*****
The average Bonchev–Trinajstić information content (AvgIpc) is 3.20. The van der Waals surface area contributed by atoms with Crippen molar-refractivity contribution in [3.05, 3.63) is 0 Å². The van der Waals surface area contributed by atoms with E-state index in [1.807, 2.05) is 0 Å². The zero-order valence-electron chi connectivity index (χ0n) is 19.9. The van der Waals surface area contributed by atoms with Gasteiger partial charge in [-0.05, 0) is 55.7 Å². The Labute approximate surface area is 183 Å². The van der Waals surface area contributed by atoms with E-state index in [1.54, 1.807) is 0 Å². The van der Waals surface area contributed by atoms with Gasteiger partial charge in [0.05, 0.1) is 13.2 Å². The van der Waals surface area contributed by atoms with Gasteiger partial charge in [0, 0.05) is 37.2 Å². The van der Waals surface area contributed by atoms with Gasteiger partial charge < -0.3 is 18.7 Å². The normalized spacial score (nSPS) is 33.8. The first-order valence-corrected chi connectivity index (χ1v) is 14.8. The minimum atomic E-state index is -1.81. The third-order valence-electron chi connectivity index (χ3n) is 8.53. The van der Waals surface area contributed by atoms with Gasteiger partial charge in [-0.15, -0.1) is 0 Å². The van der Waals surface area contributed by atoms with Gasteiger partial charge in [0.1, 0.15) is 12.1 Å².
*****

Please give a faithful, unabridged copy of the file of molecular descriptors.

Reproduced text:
The average Bonchev–Trinajstić information content (AvgIpc) is 3.20. The van der Waals surface area contributed by atoms with Crippen molar-refractivity contribution in [3.05, 3.63) is 0 Å². The van der Waals surface area contributed by atoms with E-state index in [1.807, 2.05) is 0 Å². The zero-order valence-electron chi connectivity index (χ0n) is 19.9. The van der Waals surface area contributed by atoms with Gasteiger partial charge in [-0.05, 0) is 55.7 Å². The Labute approximate surface area is 183 Å². The van der Waals surface area contributed by atoms with E-state index in [1.54, 1.807) is 0 Å². The van der Waals surface area contributed by atoms with Gasteiger partial charge in [0.05, 0.1) is 13.2 Å². The van der Waals surface area contributed by atoms with Gasteiger partial charge in [0, 0.05) is 37.2 Å². The van der Waals surface area contributed by atoms with Gasteiger partial charge < -0.3 is 18.7 Å². The normalized spacial score (nSPS) is 33.8. The first-order valence-corrected chi connectivity index (χ1v) is 14.8. The minimum atomic E-state index is -1.81. The third-order valence-electron chi connectivity index (χ3n) is 8.53. The van der Waals surface area contributed by atoms with Gasteiger partial charge in [-0.15, -0.1) is 0 Å². The van der Waals surface area contributed by atoms with Gasteiger partial charge in [0.1, 0.15) is 12.1 Å².